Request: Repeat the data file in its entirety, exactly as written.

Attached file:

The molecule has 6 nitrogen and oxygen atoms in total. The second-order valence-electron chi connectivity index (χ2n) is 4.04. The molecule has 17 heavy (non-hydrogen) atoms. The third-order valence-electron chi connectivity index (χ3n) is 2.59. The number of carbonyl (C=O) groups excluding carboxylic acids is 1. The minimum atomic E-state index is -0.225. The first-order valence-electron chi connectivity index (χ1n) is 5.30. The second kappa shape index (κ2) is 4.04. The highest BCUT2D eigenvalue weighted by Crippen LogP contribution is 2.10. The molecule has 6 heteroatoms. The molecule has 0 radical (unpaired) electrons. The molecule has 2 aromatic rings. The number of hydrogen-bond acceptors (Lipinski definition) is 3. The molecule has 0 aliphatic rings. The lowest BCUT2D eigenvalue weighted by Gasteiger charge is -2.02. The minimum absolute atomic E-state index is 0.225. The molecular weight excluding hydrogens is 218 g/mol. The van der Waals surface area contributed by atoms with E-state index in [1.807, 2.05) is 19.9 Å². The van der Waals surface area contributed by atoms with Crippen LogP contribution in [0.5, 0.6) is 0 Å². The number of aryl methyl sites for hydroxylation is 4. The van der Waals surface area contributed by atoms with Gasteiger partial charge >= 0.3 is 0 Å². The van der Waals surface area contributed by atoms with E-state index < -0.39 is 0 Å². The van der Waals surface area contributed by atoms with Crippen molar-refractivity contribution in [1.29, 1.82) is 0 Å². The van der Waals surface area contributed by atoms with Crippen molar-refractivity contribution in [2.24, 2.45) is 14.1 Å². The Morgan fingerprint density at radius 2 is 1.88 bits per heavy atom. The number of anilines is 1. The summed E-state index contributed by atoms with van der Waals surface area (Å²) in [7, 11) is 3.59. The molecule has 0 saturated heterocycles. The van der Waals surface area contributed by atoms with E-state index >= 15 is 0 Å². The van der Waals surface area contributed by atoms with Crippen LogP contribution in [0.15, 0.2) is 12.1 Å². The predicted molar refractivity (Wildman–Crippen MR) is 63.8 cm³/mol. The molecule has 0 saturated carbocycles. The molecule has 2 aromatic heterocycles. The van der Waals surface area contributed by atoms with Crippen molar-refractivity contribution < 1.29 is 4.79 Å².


The molecule has 6 nitrogen and oxygen atoms in total. The second-order valence-electron chi connectivity index (χ2n) is 4.04. The molecule has 17 heavy (non-hydrogen) atoms. The third-order valence-electron chi connectivity index (χ3n) is 2.59. The number of carbonyl (C=O) groups excluding carboxylic acids is 1. The minimum atomic E-state index is -0.225. The first-order valence-electron chi connectivity index (χ1n) is 5.30. The second kappa shape index (κ2) is 4.04. The highest BCUT2D eigenvalue weighted by Crippen LogP contribution is 2.10. The molecule has 6 heteroatoms. The molecule has 0 radical (unpaired) electrons. The molecule has 2 aromatic rings. The number of hydrogen-bond acceptors (Lipinski definition) is 3. The molecule has 0 aliphatic rings. The lowest BCUT2D eigenvalue weighted by Gasteiger charge is -2.02. The minimum absolute atomic E-state index is 0.225. The molecular weight excluding hydrogens is 218 g/mol. The van der Waals surface area contributed by atoms with E-state index in [1.807, 2.05) is 19.9 Å². The van der Waals surface area contributed by atoms with Crippen LogP contribution in [0.5, 0.6) is 0 Å². The number of aryl methyl sites for hydroxylation is 4. The van der Waals surface area contributed by atoms with Gasteiger partial charge >= 0.3 is 0 Å². The van der Waals surface area contributed by atoms with E-state index < -0.39 is 0 Å². The van der Waals surface area contributed by atoms with Crippen molar-refractivity contribution in [1.29, 1.82) is 0 Å². The van der Waals surface area contributed by atoms with Crippen molar-refractivity contribution in [2.24, 2.45) is 14.1 Å². The Morgan fingerprint density at radius 2 is 1.88 bits per heavy atom. The number of anilines is 1. The summed E-state index contributed by atoms with van der Waals surface area (Å²) in [7, 11) is 3.59. The molecule has 0 saturated heterocycles. The van der Waals surface area contributed by atoms with E-state index >= 15 is 0 Å². The van der Waals surface area contributed by atoms with Crippen LogP contribution in [0.15, 0.2) is 12.1 Å². The predicted molar refractivity (Wildman–Crippen MR) is 63.8 cm³/mol. The molecule has 0 saturated carbocycles. The molecule has 2 aromatic heterocycles. The van der Waals surface area contributed by atoms with Crippen molar-refractivity contribution < 1.29 is 4.79 Å².